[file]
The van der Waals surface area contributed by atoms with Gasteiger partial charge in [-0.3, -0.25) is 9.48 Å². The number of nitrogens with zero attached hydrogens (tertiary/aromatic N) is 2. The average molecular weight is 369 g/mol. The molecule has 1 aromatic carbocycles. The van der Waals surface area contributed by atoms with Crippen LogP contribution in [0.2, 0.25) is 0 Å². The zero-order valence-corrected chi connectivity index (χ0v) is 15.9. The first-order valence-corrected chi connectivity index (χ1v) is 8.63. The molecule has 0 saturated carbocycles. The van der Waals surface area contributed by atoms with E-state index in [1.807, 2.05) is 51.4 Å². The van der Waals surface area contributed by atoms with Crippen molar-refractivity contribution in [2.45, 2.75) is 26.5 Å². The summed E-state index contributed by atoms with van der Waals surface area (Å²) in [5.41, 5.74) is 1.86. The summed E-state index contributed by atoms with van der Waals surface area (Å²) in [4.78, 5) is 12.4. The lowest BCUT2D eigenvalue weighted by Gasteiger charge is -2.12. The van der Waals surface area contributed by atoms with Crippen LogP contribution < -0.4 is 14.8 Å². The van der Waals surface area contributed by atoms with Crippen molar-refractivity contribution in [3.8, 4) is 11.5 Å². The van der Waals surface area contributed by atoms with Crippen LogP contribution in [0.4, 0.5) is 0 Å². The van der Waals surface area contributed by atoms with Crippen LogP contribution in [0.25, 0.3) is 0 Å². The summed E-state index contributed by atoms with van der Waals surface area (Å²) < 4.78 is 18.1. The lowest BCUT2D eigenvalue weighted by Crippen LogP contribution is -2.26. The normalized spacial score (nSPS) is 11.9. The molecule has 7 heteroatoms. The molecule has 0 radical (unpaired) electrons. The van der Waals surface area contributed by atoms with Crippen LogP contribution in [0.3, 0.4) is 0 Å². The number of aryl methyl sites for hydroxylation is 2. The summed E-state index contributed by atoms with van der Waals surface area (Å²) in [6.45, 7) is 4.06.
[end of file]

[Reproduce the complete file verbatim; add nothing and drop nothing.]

The van der Waals surface area contributed by atoms with Gasteiger partial charge in [-0.3, -0.25) is 9.48 Å². The number of nitrogens with zero attached hydrogens (tertiary/aromatic N) is 2. The average molecular weight is 369 g/mol. The molecule has 1 aromatic carbocycles. The van der Waals surface area contributed by atoms with Crippen LogP contribution in [0.2, 0.25) is 0 Å². The zero-order valence-corrected chi connectivity index (χ0v) is 15.9. The first-order valence-corrected chi connectivity index (χ1v) is 8.63. The molecule has 0 saturated carbocycles. The van der Waals surface area contributed by atoms with E-state index in [1.807, 2.05) is 51.4 Å². The van der Waals surface area contributed by atoms with Crippen molar-refractivity contribution in [2.45, 2.75) is 26.5 Å². The summed E-state index contributed by atoms with van der Waals surface area (Å²) in [5.41, 5.74) is 1.86. The summed E-state index contributed by atoms with van der Waals surface area (Å²) in [4.78, 5) is 12.4. The lowest BCUT2D eigenvalue weighted by Gasteiger charge is -2.12. The van der Waals surface area contributed by atoms with Crippen LogP contribution < -0.4 is 14.8 Å². The van der Waals surface area contributed by atoms with Crippen molar-refractivity contribution in [3.8, 4) is 11.5 Å². The van der Waals surface area contributed by atoms with Crippen LogP contribution in [0.4, 0.5) is 0 Å². The van der Waals surface area contributed by atoms with Crippen LogP contribution in [0.25, 0.3) is 0 Å². The summed E-state index contributed by atoms with van der Waals surface area (Å²) < 4.78 is 18.1. The lowest BCUT2D eigenvalue weighted by Crippen LogP contribution is -2.26. The normalized spacial score (nSPS) is 11.9. The molecule has 7 heteroatoms. The molecule has 0 radical (unpaired) electrons. The van der Waals surface area contributed by atoms with Crippen LogP contribution in [0.3, 0.4) is 0 Å². The number of aryl methyl sites for hydroxylation is 2. The summed E-state index contributed by atoms with van der Waals surface area (Å²) in [6.45, 7) is 4.06.